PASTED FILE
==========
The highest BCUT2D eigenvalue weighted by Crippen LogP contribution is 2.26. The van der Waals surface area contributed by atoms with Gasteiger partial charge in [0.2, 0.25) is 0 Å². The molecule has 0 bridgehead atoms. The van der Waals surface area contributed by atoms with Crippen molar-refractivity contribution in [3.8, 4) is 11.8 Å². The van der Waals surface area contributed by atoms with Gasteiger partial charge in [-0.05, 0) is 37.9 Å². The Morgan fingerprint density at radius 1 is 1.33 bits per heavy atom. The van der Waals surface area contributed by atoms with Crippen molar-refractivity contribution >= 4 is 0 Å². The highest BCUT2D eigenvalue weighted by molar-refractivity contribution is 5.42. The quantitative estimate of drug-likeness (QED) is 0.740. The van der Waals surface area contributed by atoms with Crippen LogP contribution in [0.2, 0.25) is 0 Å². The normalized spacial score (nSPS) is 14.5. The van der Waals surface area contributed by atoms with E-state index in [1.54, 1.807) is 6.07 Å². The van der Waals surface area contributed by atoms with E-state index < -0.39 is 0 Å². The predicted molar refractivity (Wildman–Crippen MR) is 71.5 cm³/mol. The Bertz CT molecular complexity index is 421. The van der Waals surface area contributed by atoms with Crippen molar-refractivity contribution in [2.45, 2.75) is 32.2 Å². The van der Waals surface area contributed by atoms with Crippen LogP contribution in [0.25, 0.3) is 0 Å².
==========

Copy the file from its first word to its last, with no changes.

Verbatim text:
The highest BCUT2D eigenvalue weighted by Crippen LogP contribution is 2.26. The van der Waals surface area contributed by atoms with Gasteiger partial charge in [0.2, 0.25) is 0 Å². The molecule has 0 bridgehead atoms. The van der Waals surface area contributed by atoms with Crippen molar-refractivity contribution in [3.8, 4) is 11.8 Å². The van der Waals surface area contributed by atoms with Gasteiger partial charge in [-0.05, 0) is 37.9 Å². The Morgan fingerprint density at radius 1 is 1.33 bits per heavy atom. The van der Waals surface area contributed by atoms with Crippen molar-refractivity contribution >= 4 is 0 Å². The highest BCUT2D eigenvalue weighted by molar-refractivity contribution is 5.42. The quantitative estimate of drug-likeness (QED) is 0.740. The van der Waals surface area contributed by atoms with Crippen LogP contribution in [0.2, 0.25) is 0 Å². The normalized spacial score (nSPS) is 14.5. The van der Waals surface area contributed by atoms with E-state index in [1.54, 1.807) is 6.07 Å². The van der Waals surface area contributed by atoms with E-state index < -0.39 is 0 Å². The predicted molar refractivity (Wildman–Crippen MR) is 71.5 cm³/mol. The Bertz CT molecular complexity index is 421. The van der Waals surface area contributed by atoms with Crippen molar-refractivity contribution in [2.45, 2.75) is 32.2 Å². The van der Waals surface area contributed by atoms with Crippen LogP contribution in [0.25, 0.3) is 0 Å².